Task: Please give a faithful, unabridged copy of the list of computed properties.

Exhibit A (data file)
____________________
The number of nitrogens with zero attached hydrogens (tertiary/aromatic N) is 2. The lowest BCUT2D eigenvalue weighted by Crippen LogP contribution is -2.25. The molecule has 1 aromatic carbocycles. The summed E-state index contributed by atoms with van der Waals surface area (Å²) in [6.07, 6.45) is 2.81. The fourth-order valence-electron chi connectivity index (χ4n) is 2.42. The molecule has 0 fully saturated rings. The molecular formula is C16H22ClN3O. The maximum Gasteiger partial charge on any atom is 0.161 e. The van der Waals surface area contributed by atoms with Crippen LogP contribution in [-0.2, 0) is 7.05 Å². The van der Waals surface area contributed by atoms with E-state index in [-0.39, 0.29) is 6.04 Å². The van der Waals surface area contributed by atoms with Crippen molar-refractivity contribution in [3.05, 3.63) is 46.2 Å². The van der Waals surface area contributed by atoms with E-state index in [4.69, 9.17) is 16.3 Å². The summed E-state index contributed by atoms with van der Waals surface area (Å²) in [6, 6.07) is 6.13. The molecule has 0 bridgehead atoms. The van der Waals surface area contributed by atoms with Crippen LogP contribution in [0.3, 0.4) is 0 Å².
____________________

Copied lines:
The number of nitrogens with zero attached hydrogens (tertiary/aromatic N) is 2. The lowest BCUT2D eigenvalue weighted by Crippen LogP contribution is -2.25. The molecule has 1 aromatic carbocycles. The summed E-state index contributed by atoms with van der Waals surface area (Å²) in [6.07, 6.45) is 2.81. The fourth-order valence-electron chi connectivity index (χ4n) is 2.42. The molecule has 0 fully saturated rings. The molecular formula is C16H22ClN3O. The maximum Gasteiger partial charge on any atom is 0.161 e. The van der Waals surface area contributed by atoms with Crippen LogP contribution in [-0.2, 0) is 7.05 Å². The van der Waals surface area contributed by atoms with E-state index in [-0.39, 0.29) is 6.04 Å². The van der Waals surface area contributed by atoms with Crippen molar-refractivity contribution in [3.05, 3.63) is 46.2 Å². The van der Waals surface area contributed by atoms with E-state index in [4.69, 9.17) is 16.3 Å². The summed E-state index contributed by atoms with van der Waals surface area (Å²) in [6, 6.07) is 6.13. The molecule has 0 bridgehead atoms. The van der Waals surface area contributed by atoms with Crippen LogP contribution in [0.3, 0.4) is 0 Å².